Many novice scripters think that If() and For() are statements or commands. They are functions. The statement mindset can limit your creativity. The mindset is important. The following script shows two approaches to accomplish the same thing but the second approach would never occur to someone with a statement mindset.
Names Default to Here( 1 ); dt = Open( "$SAMPLE_DATA/Big Class.jmp" ); mean weight = Col Mean( dt:weight ); // assign within the If() function call dt << New Column( "Condition 1", Numeric, Continuous ); For Each Row( If( :weight < mean weight, dt:Condition 1 = -1, dt:Condition 1 = 1 ); ); // assign with the returned result from the If() function call dt << New Column( "Condition 2", Numeric, Continuous ); For Each Row( dt:Condition 2 = If( :weight < mean weight, -1, 1 ); );
I agree that computer programming in general and JMP scripting in particular are serious topics. Saving scripts and hacking together scripts written by others will only get you so far. Confusion and frustration usually result.
I am sorry that our training is not an option. Our introductory course is mature (about two decades) and well-received. I am not aware of any other training for JSL, free or for a fee. There might be some free videos that cover specific topics but I doubt that they convey the mindset. They usually are a ‘how to’ or ‘cookbook’ style.
Perhaps another Community member knows about training that would suit you.
The way that I use Is Empty(), is to see if a variable has ever been assigned. Thus avoiding a syntax error for:
names default to here(1); show(z);
one can check to see if the variable "z" has ever been referenced:
Names Default To Here( 1 ); If( Is Empty( z ) == 0, Show( z ) );
A better example is the one below.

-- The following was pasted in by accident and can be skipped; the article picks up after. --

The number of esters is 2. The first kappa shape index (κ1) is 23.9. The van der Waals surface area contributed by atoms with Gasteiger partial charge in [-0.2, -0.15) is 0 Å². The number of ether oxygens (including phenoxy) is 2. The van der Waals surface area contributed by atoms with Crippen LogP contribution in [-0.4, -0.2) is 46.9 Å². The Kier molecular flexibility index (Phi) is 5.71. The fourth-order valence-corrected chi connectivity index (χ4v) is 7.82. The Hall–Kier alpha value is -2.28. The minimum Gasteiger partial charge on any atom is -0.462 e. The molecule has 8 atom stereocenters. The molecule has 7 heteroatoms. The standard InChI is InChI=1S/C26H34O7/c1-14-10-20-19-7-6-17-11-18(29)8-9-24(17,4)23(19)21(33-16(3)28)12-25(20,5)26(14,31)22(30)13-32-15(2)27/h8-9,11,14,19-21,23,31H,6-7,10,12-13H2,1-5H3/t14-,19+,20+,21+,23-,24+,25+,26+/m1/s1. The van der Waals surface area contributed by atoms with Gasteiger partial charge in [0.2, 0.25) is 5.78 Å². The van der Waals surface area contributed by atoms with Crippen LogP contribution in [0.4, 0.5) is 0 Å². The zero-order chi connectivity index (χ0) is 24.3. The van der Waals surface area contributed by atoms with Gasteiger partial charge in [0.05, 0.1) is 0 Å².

Names Default To Here( 1 ); x=1; If( x > 2, z = 7 ); If( Is Empty( z ) == 0, Show( z ) );
Since JSL is an interpreted language, it follows the logic flow of the JSL So, if x <= 2, JSL will not execute (not even look at) z = 7, and therefore without the checking to see if z Is Empty() is required since JSL would give a syntax error.
In your example, you are using a different form of assigning the value to z
names default to here(1); z=(if(1>2, 7)); show(z);
The variable z will take on the value of 7 if 1>2, but if not true, z is no longer not assigned, so it will take on a missing value, ".". The advantage here, is that once the assignment is made, JSL has processed the variable z and will not have a syntax error if z is referenced later in the program flow.
This brings us to the question of should one assign Empty() as the result of a false being returned in an If() function.
names default to here(1); z=(if(1>2, 7, Empty())); show(z);
It then simply comes down to, do you not want to have z as a missing value and would rather check for Is Empty() vs. Is Missing(). I personally prefer the missing value route, since it leaves Empty() as a verification that z has never been assigned. .
FWIW I never use an ELSE statement if I don't have an ELSE condition. Keeps my code simple and tight. I am aware that if() is a function and I know how to use it as such. Maybe it's a holdover from other languages I've used.